However, repetitively lifting heavy weights with poor technique will lead to inflammation of your elbow joint and tendon, ultimately resulting in tennis elbow.
Prevention Tip: Stretching your entire body, including your elbow, before and after your workout is non-negotiable. Additionally, icing your elbow at night will help to reduce the build-up of inflammation
2Lower back strain
Lower back strains are common in all sporting activities, not just CrossFit. Lifting heavy weight above and beyond what you can handle is a surefire way to injure your lower back. The main culprit is generally heavy weight, poor technique, and a failure to warm up correctly.
Prevention Tip: Stretching is absolutely vital to preventing injuries, but it’s not just the lower back muscles you need to stretch. Ensure you warm up your glutes, hamstrings, and calves, and ask your coach to check your form while squatting and deadlifting.
3Iliotibial band syndrom (IBS)
Many gym-goers experience pain in their quadriceps muscles, particularly on the outside of the leg down towards the knee. Iliotibial Band Syndrome (IBS) is a common injury among cyclists, but CrossFitters can also fall victim, especially if repeating lower body movements such as squats and lunges with poor technique.
Prevention Tip: Spending 10 minutes daily to stretch and strengthen your hip abductors and adductors will significantly reduce the chance of developing IBS. Exercises like Lying Clams, Single Leg Clams, and Side Leg Raises are recommended.
Perhaps one of the most common CrossFit injuries is patellar tendonitis. Many CrossFit movements, such as box jumps, jumping rope, and burpees, place a great deal of stress on the knee, which can lead to injury. Again incorrect form, along with overwork and a lack of rest, are generally the main reasons behind patellar tendonitis.
Prevention Tip: Stretching and strengthening your tibialis anterior will greatly reduce the chance of injury. I recommend using resistance bands placed around your feet to help you flex and release the muscles.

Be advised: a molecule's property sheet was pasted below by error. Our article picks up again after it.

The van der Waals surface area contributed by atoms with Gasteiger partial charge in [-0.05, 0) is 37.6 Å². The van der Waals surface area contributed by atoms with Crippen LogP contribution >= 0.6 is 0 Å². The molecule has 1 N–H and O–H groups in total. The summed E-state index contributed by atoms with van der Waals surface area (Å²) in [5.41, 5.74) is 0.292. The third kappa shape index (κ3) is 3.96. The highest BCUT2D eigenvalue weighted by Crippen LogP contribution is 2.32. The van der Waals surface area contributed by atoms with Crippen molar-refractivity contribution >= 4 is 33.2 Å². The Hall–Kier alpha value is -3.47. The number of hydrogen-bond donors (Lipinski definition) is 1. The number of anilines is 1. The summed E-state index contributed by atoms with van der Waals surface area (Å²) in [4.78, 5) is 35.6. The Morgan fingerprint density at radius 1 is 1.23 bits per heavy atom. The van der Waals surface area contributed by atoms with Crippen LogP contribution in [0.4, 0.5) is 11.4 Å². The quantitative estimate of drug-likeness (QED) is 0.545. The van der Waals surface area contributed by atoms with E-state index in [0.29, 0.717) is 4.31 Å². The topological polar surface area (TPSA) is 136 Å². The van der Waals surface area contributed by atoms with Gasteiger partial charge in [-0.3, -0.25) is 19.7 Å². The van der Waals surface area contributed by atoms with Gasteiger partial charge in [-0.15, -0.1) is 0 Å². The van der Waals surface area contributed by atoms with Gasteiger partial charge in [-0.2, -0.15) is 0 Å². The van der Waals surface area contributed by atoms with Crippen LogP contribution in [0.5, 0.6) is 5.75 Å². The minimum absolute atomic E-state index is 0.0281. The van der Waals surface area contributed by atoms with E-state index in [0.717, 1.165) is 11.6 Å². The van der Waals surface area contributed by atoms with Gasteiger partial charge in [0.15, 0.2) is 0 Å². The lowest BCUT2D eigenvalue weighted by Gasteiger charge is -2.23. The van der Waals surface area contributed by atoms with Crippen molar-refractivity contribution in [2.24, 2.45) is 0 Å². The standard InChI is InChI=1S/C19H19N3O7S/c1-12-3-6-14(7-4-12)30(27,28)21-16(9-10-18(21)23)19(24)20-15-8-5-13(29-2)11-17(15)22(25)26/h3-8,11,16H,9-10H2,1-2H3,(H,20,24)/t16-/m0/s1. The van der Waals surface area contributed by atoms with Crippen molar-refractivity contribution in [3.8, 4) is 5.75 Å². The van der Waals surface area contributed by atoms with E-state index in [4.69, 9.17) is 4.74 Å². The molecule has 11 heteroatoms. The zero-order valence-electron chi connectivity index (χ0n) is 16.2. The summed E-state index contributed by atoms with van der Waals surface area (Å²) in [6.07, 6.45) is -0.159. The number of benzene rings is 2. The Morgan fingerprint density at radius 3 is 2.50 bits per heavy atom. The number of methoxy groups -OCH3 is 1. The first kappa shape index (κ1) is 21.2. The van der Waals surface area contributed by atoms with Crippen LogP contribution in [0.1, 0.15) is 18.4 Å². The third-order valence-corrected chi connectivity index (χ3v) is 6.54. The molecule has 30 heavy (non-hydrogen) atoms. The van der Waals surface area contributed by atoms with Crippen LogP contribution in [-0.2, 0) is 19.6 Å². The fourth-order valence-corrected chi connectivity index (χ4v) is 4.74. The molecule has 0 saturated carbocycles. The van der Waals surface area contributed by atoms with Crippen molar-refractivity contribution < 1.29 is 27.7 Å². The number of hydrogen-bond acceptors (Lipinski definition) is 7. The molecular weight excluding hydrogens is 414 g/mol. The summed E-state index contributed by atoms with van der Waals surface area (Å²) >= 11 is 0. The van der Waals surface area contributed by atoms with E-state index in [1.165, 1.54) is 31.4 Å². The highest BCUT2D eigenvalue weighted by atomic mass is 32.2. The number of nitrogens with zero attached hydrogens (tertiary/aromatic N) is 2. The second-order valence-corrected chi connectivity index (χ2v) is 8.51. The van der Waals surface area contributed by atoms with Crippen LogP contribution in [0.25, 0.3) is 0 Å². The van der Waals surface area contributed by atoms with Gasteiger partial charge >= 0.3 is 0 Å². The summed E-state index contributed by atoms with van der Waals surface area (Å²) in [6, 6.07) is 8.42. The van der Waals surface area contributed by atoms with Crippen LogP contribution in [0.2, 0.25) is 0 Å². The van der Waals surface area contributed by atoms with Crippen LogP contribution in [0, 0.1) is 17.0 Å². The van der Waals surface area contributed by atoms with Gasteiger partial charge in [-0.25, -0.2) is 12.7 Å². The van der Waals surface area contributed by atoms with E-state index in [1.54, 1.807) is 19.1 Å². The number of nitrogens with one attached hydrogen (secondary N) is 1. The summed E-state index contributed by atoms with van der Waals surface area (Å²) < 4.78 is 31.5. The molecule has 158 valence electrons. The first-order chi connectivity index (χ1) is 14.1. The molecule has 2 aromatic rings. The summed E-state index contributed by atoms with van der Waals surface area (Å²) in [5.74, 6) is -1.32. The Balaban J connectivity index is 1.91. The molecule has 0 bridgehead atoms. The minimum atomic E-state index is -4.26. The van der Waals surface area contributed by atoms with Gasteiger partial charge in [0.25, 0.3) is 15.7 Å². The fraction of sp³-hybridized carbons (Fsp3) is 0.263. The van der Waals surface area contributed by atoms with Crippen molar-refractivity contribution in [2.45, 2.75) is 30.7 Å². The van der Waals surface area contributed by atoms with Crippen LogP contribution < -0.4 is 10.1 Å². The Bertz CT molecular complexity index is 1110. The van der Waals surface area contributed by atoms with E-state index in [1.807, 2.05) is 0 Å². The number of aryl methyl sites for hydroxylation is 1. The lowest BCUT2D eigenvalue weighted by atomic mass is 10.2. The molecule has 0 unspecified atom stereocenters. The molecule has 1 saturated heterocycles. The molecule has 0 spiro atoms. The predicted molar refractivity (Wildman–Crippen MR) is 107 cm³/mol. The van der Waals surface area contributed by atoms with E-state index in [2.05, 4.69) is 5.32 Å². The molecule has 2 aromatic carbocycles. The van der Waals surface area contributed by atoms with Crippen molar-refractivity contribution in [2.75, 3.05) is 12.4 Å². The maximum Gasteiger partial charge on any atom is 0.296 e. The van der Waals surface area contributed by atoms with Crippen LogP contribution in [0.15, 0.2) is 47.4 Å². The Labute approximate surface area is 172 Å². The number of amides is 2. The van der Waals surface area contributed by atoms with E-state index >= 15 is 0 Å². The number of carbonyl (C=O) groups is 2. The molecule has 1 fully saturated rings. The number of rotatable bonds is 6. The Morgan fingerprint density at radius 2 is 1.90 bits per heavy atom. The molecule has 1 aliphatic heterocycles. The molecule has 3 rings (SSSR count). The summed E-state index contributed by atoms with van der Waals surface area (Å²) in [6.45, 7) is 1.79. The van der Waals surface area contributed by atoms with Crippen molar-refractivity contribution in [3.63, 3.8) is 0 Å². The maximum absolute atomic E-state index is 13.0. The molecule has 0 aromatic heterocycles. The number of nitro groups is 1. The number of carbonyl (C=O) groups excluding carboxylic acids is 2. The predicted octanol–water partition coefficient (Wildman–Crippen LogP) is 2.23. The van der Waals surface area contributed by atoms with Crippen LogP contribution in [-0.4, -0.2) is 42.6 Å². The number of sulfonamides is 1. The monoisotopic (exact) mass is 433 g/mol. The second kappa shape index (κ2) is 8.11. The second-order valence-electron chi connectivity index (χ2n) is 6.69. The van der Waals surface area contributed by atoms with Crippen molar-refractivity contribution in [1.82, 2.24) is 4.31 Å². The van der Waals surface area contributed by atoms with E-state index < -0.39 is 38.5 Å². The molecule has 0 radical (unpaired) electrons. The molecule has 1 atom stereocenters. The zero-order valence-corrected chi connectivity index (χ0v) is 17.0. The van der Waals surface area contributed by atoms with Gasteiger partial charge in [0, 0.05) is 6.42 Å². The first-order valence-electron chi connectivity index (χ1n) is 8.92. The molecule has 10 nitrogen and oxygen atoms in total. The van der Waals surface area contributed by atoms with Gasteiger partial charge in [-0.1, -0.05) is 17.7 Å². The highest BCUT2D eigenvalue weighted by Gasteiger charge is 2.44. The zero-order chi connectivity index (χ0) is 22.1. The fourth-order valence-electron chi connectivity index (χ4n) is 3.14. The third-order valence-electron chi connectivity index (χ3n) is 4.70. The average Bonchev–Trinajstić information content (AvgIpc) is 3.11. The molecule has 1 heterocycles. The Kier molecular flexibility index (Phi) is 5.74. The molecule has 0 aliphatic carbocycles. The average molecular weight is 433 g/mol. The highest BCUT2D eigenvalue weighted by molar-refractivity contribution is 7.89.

Wrist sprains are common in most sports and can be quite painful, resulting in an extended time away from working out. CrossFit movements such as clean and jerks, overhead presses, and pull-ups place the wrist under significant stress.
Prevention Tip: Again, warming up and stretching your wrist before and after your workout is a must. Improving your grip strength is also probably one of the best ways to prevent wrist sprains. Additionally, keeping your weight light until you can perfect the correct technique is highly recommended.
CrossFit injuries: let’s sum up
Here’s the bottom line: CrossFit is relatively safe compared to most sports, particularly contact sports. The key to reducing injury, regardless of the sport, is to seek the advice of qualified and experienced coaches who can help guide you on your journey to a healthier you.
CrossFit offers numerous health benefits that crossover into daily life and helps make functional movements like walking, lifting, pulling, pushing, and squatting much easier.
There is a chance of injury with any sporting activity. Still, if you follow the practical prevention tips outlined above, there’s no reason you can’t safely enjoy all the health benefits CrossFit has to offer.
Want to learn more?
Below is an in-depth and highly informative video published by CrossFit in which they detail elements of exercise, such as recovery and injury prevention protocols. Dr. Kelly Starrett also looks at the impact that proper sleep and eating a well-balanced and healthy diet have on CrossFit injury.